payment by cashier’s check in an attempt to maintain friendly relations with
In re Milk Palace Dairy, LLC, 385 B.R. at 769, 770.
creditors was not unusual, because it was not unusual for the transferee to receive
payment by cashier’s check, and because the transferee did nothing to solicit the
payment. 30 The payment from C.W. Mining to SMC was similar to the payments
in these cited cases; it was a payment made shortly before bankruptcy, but with
no other unusual factor surrounding it.
The evidence clearly supports the bankruptcy court’s finding that the
October 2007 payment was made in the ordinary course of business of C.W.
Mining and of SMC. There is nothing about the terms of that payment, or the
parties’ interactions surrounding the payment, that make the October 2007
payment unusual or extraordinary. Further, there was no implicit or explicit
pressure put on C.W. Mining by SMC. Applying the clearly erroneous standard
of review, the factual record supports the bankruptcy court’s conclusion that SMC
carried its burden of proof to show that the October 16, 2007 payment was
incurred and made in the ordinary course of business of C.W. Mining and SMC.31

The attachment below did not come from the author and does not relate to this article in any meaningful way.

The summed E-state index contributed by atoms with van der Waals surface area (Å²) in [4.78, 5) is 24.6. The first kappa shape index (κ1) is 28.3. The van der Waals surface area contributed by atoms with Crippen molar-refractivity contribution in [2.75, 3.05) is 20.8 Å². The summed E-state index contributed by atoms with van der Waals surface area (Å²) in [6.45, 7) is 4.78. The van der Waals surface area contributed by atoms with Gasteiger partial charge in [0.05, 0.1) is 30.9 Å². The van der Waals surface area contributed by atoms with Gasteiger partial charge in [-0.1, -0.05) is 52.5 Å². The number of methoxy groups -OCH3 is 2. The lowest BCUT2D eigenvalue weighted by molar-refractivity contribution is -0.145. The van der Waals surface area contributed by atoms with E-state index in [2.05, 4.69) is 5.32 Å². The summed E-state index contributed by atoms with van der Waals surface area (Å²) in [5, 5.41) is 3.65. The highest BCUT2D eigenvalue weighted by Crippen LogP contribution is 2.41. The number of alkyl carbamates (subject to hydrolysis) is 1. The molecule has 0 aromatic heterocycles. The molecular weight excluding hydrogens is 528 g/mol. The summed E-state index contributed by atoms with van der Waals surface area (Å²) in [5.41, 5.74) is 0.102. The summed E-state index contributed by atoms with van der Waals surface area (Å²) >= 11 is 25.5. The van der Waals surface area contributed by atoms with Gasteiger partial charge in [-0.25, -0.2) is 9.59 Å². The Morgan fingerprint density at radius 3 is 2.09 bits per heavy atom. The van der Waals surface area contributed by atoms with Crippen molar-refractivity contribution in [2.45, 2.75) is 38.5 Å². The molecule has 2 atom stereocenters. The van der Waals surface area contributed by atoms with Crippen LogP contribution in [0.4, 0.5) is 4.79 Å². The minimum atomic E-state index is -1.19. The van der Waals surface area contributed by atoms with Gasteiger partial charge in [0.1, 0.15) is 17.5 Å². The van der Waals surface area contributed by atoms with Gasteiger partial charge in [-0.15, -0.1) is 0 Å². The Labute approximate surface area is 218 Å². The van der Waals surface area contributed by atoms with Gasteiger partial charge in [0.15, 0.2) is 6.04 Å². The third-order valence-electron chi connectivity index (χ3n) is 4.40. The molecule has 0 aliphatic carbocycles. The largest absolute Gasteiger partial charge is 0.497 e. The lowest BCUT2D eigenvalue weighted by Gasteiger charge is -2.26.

Because we conclude that the bankruptcy court properly applied the
ordinary course of business defense of 11 U.S.C. § 547(c)(2)(A) to the facts of
this case, we affirm the bankruptcy court’s order entering judgment for SMC.
30 Tomlins v. BRW Paper Co., Inc. (In re Tulsa Litho Co.), 229 B.R. 806, 81011
(10th Cir. BAP 1999).
31 Jobin v. McKay (In re M & L Bus. Mach. Co.), 84 F.3d 1330, 1339 (10th
Cir. 1996) (transferee has burden of proof); In re Miniscribe Corp, 309 F.3d1234, 1240 (10th Cir. 2002) (finding is clearly erroneous only when “it is withoutfactual support in the record or if, after reviewing all the evidence, we are leftwith the definite and firm conviction that a mistake has been made” (internalquotation marks omitted)).